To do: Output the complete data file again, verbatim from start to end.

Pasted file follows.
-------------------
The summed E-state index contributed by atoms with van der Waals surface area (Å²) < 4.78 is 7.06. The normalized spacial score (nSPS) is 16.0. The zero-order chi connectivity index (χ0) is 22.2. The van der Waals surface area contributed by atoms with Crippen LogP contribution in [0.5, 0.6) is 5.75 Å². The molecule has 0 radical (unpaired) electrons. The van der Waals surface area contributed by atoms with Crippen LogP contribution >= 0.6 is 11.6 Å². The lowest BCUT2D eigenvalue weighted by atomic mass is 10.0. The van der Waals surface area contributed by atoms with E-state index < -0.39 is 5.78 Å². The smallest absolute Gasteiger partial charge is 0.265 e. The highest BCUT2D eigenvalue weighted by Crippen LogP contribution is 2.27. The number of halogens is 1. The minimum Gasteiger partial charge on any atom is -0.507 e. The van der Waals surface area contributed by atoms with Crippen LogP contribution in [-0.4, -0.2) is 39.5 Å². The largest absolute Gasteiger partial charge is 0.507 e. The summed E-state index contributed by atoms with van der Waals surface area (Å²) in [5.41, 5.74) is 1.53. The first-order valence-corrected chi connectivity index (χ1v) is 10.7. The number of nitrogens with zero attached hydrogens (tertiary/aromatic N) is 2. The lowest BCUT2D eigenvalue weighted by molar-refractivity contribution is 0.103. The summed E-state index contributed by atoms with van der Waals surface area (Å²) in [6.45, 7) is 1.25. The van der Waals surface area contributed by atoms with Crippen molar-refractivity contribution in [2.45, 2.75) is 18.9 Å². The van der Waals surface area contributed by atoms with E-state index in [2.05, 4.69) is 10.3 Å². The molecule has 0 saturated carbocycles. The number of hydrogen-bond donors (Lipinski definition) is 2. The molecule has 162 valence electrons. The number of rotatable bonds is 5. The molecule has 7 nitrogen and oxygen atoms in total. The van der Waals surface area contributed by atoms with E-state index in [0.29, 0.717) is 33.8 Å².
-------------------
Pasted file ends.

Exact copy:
The summed E-state index contributed by atoms with van der Waals surface area (Å²) < 4.78 is 7.06. The normalized spacial score (nSPS) is 16.0. The zero-order chi connectivity index (χ0) is 22.2. The van der Waals surface area contributed by atoms with Crippen LogP contribution in [0.5, 0.6) is 5.75 Å². The molecule has 0 radical (unpaired) electrons. The van der Waals surface area contributed by atoms with Crippen LogP contribution >= 0.6 is 11.6 Å². The lowest BCUT2D eigenvalue weighted by atomic mass is 10.0. The van der Waals surface area contributed by atoms with E-state index < -0.39 is 5.78 Å². The smallest absolute Gasteiger partial charge is 0.265 e. The highest BCUT2D eigenvalue weighted by Crippen LogP contribution is 2.27. The number of halogens is 1. The minimum Gasteiger partial charge on any atom is -0.507 e. The van der Waals surface area contributed by atoms with Crippen LogP contribution in [-0.4, -0.2) is 39.5 Å². The largest absolute Gasteiger partial charge is 0.507 e. The summed E-state index contributed by atoms with van der Waals surface area (Å²) in [5.41, 5.74) is 1.53. The first-order valence-corrected chi connectivity index (χ1v) is 10.7. The number of nitrogens with zero attached hydrogens (tertiary/aromatic N) is 2. The lowest BCUT2D eigenvalue weighted by molar-refractivity contribution is 0.103. The summed E-state index contributed by atoms with van der Waals surface area (Å²) in [6.45, 7) is 1.25. The van der Waals surface area contributed by atoms with Crippen molar-refractivity contribution in [2.45, 2.75) is 18.9 Å². The van der Waals surface area contributed by atoms with E-state index in [2.05, 4.69) is 10.3 Å². The molecule has 0 saturated carbocycles. The number of hydrogen-bond donors (Lipinski definition) is 2. The molecule has 162 valence electrons. The number of rotatable bonds is 5. The molecule has 7 nitrogen and oxygen atoms in total. The van der Waals surface area contributed by atoms with E-state index in [0.29, 0.717) is 33.8 Å².